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Antineoplastic (chemotherapy) drugs are medications used to treat cancer. They go by several other names such as anticancer or cytotoxic drugs. The National Cancer Institute’s SEER*RX database lists nearly 2000 antineoplastic drugs.

Chemotherapy drugs can be used in different ways in cancer treatment. They may be the primary treatment for your cancer or may be used to shrink tumors before or after other treatments. Your doctor may recommend antineoplastic drugs in combination with treatments such as:

The exact way antineoplastic drugs stop the spread of cancer depends on the specific medications used. They’re highly toxic and often lead to side effects such as hair loss, nausea, and fatigue.

Keep reading to learn how antineoplastic drugs work and when they’re used.

Antineoplastic agents are drugs used to treat cancer. These medications contain chemicals that kill cells that rapidly divide such as cancer cells. They may also kill healthy cells in your body that replicate quickly such as skin cells or cells in your hair follicles.

Antineoplastic drugs can be classified based on their method of action.

Alkylating and alkylating-like agents

Alkylating agents damage the DNA of cancer cells to keep them from replicating. They’re used to treat many types of cancer including

Antitumour antibiotics

These medications change the DNA inside cancer cells to keep them from replicating. High doses can potentially damage your heart, so lifetime limits are often imposed. Some types of cancer that they’re used to treat include:


Antimetabolites bind to the molecules in cancer cells that make up DNA and RNA to keep them from replicating. Some cancers that they’re commonly used to treat are:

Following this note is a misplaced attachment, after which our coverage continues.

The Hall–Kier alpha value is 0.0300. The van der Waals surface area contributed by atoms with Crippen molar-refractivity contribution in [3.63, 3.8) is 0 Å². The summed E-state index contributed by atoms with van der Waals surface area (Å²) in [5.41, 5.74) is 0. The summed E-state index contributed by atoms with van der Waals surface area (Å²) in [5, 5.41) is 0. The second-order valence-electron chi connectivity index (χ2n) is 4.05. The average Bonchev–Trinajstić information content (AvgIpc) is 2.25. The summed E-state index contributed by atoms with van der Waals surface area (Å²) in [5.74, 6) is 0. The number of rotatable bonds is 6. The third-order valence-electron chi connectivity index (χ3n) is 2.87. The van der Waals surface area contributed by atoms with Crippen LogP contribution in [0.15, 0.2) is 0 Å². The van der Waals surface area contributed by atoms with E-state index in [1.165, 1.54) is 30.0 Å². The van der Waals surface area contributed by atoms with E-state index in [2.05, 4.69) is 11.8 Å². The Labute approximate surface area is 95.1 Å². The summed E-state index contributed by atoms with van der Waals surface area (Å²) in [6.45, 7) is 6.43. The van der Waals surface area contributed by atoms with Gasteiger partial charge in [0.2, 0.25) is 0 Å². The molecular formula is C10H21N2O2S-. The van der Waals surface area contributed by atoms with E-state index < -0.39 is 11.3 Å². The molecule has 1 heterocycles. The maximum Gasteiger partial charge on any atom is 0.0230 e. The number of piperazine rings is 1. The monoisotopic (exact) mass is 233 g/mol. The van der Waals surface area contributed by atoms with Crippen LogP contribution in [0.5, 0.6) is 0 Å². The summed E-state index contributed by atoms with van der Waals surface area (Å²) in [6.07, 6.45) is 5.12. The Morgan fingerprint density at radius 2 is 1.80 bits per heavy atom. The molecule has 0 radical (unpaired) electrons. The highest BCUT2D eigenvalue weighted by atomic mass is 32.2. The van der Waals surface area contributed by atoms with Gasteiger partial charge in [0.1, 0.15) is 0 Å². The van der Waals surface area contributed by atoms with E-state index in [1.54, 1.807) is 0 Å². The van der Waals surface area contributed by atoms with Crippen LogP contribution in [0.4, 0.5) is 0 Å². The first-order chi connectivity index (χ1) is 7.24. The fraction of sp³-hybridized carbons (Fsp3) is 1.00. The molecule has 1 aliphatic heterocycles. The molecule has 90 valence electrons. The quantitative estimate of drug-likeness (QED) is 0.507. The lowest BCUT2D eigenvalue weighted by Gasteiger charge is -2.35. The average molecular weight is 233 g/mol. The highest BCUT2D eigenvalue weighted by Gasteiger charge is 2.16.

• leukemia
  • breast cancer
  • ovarian cancer
  • colon cancer

Plant alkaloids (topoisomerase inhibitors)

These drugs keep cancer cells from replicating by retaining enzymes that cancer cells need to make copies of themselves. They’re commonly used to treat:

Hormonal agents

Hormonal agents help kill cancers that are sensitive to hormone levels such as:

Miscellaneous agents

Many other antineoplastic drugs help kill cancer cells but don’t fit neatly into one of the other categories.

Antineoplastic drugs are used to treat cancer in a variety of situations and stages. Here are some of the ways it may be used.

  • Induction chemotherapy. Antineoplastic drugs used to shrink cancer cells before radiation therapy.
  • Adjuvant chemotherapy. Chemotherapy administered after other treatments to shrink remaining cancer cells.
  • Consolidation chemotherapy. Chemotherapy drugs administered after an induction therapy to kill remaining cancer cells.
  • Neoadjuvant treatment. Chemotherapy used to reduce cancer size before surgery.
  • Primary therapy. Chemotherapy used as the main treatment for your cancer.
  • Combination therapy. Chemotherapy drugs combined with one or more other treatments as the primary therapy
  • Maintenance therapy. Antineoplastic drugs administered after other therapies to prevent cancer relapse or to slow the growth of advanced cancer.
  • Palliative therapy. Chemotherapy used to extend life and increase overall wellness in people with cancers considered incurable.